Having just toured with Oceansize and with the second album ready to drop in the new year, we though it about time we caught up with Vessels.

R13: You've just finished a European tour with Oceansize, how was that?
V: Totally awesome. It's the first time we've done a month-long jaunt across Europe and it was cool to do it with those guys. They're great fun and we have a lot in common in terms of tastes in music and films etc, so it was good to hang out for a whole month.

R13: Is it hard being the support band as it's not your crowd or do you take it as an opportunity to spread the word?
V: It wasn't hard at all, actually, and the crowds were all really supportive. I think we were lucky to support a band such as Oceansize, whose fans are clearly already into progressive, heavy music, as some of our music definitely fits into that category.

R13: New single 'Meatman, Piano Tuner, Prostitute' has just come out as a limited free download. What was the thinking behind making it free?
V: We thought it would be a good song to introduce people to our music, and we wanted as many people to hear it as possible. There are only a few people who buy download singles these days, so it seems appropriate to give away the first single from an album as promotion, and hope that those people who download it get the whole album when it arrives. We've also given away another song for members of our mailing list, called 'Ornafives', which didn't fit with the track-listing of the album so we decided to give it away as a freebie.

R13: The second album 'Helioscope' is in the can and due for release in February next year; have you tried to do anything different to the debut album this time round?
V: We were trying to get away from some of the classic post-rock cliche's that peppered the debut and give the album a bit more of a groove-based feel. There's a few more keyboards and synthesizers on this record as well. It's possibly more cohesive than the debut as well, as these songs were written across a shorter time-span than those on "White Fields...", although it hopefully still has enough diversity to keep it interesting throughout.

R13: How did you approach songwriting for this record? Did you have songs already or compose them during studio sessions?
V: We wrote these songs less as developing jams (as we wrote the first album) and more by recording demos and sequencing ideas. The songs were all composed before we got to the studio, but we only started the opening track - 'Monoform' - two weeks before we headed to Texas, so there was parts of it that needed fine tuning in the studio.

R13: You recorded with John Congleton again (who also produced the debut album), was that something you pushed hard for?
V: Actually, we were planning on recording this album in the UK with another producer, but we met John while he was in Liverpool recording Clinic and he was really keen to do the new one, and in the end he offered us a great deal to go to Elmwood - his studio in Dallas - and as we knew he'd do a great job and that we have a good working relationship with him, we decided to go for it.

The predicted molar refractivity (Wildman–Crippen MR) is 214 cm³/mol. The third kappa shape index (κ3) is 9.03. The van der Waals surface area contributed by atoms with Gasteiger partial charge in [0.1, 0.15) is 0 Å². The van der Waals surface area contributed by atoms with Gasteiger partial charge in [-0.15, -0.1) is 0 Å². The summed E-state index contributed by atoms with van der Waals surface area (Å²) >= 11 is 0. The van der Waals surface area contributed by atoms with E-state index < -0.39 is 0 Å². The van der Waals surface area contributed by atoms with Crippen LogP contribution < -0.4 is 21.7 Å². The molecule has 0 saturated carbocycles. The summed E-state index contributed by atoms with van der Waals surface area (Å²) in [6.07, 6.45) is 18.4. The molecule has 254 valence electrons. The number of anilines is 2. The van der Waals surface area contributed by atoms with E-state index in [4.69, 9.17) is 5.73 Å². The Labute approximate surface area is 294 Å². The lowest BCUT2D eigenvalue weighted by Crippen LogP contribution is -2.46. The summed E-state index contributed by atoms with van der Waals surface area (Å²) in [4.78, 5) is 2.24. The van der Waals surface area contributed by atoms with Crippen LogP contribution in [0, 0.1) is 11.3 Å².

R13: Vessels has been together five years now, who influenced your sound back in the early days and did it turn out how you imagined?
V: Four out of the five of us have been playing together for eight years now, and our influences have changed a lot since then as we've discovered new music and sounds. I think Lee and Tim wanted to sound like Texas Is The Reason when they started playing together, although I think The Appleseed Cast have been more influential as time's past. Do Make Say Think, Caribou and Broken Social Scene have been important as well. I don't think it ever turns out how you imagined, and if it does then you're not experimenting enough!

R13: What other bands do you think are pushing the boundaries on the post-rock scene at the moment?
V: My two personal favourites are Three Trapped Tigers and Zun Zun Egui, although I don't know if you could class them as post-rock. Both very funky and amazing live bands.

R13: Does Vessels fulfil your creative needs or do any of you have side projects on the go?
V: Me, Lee and Pete have side projects. I do an acoustic singer/songwriter thing called Peasman, and electronica under the name Peatronica. Lee produces some great tunes under his own name, Lee J. Malcolm, and Pete does an acoustic thing called Take Me Seriously Shoes. Lee and Pete used to play in a jazzy/world/funk originals band called Transpangeaen, but that hasn't happened for a while now... and Pete very occasionally does a Johnny Cash tribute band in which I get to play the mariachi horn part in 'Ring of Fire' on the kazoo whilst wearing a false 'tash, which is possibly the most fun I've ever had on stage.

R13: Can fans expect further UK dates in support of the album release next year?
V: Hell yeah! We'll be playing across the UK in February and March, so keep an eye on the website vesselsband.com for updates.